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Global law enforcers have claimed another victory in the ongoing fight against ransomware, after seizing infrastructure and arresting a suspected key member of the Ragnar Locker group.

Between October 16 and 20, police conducted searches in Czechia, Spain and Latvia, including the home of their “key target” – a suspected developer for the group.

That individual was arrested in the French capital last Monday and has already been brought before the examining magistrates of the Paris Judicial Court. Five other suspects were interviewed by officers in Spain and Latvia.

Ragnar Locker infrastructure was seized in the Netherlands, Germany and Sweden and the group’s data leak website on Tor was taken down in Sweden, Europol revealed.

Read more: Ragnar Locker Ransomware Hides in Virtual Machine to Escape Detection

The latest swoop by police follows years of investigative work by the French National Gendarmerie and authorities from Czechia, Germany, Italy, Japan, Latvia, the Netherlands, Spain, Sweden, Ukraine and the US.

This included a first round of arrests in Ukraine in 2021 that also resulted in the seizure of luxury vehicles, cash and cryptocurrency worth over $1m.

Active since 2019, Ragnar Locker employed a classic double extortion technique – stealing data before encrypting it and then posting to a leak site if the victim organization didn’t pay up in time.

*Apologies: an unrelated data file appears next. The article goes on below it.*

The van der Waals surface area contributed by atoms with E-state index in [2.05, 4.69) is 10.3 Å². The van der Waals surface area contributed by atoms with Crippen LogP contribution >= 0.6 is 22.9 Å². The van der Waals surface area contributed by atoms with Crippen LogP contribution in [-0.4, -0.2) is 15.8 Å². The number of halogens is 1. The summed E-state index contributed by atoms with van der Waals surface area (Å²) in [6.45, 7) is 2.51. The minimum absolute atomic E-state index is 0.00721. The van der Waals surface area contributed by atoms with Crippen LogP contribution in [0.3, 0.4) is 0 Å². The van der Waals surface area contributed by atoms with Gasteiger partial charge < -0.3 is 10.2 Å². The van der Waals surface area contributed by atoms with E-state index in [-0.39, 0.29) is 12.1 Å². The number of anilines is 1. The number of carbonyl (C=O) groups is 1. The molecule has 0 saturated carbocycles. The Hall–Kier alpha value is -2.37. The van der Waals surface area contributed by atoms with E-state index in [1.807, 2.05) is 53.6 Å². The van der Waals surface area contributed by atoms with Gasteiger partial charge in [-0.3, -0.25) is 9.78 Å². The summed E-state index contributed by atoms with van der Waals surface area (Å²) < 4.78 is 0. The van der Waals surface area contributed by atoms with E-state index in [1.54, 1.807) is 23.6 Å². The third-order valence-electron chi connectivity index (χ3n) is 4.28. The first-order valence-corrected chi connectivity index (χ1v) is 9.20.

Critical infrastructure was a popular target for the group and its affiliates, with the latest victims including a Portuguese airline and an Israeli hospital, Europol claimed.

The head of Europol’s European Cybercrime Centre (EC3), Edvardas Šileris, argued that the investigation proves the value of international cooperation in taking ransomware groups down.

“Prevention and security are improving, however ransomware operators continue to innovate and find new victims,” he added.

“Europol will play its role in supporting EU member states as they target these groups, and each case is helping us improve our modes of investigation and our understanding of these groups. I hope this round of arrests sends a strong message to ransomware operators who think they can continue their attacks without consequence.”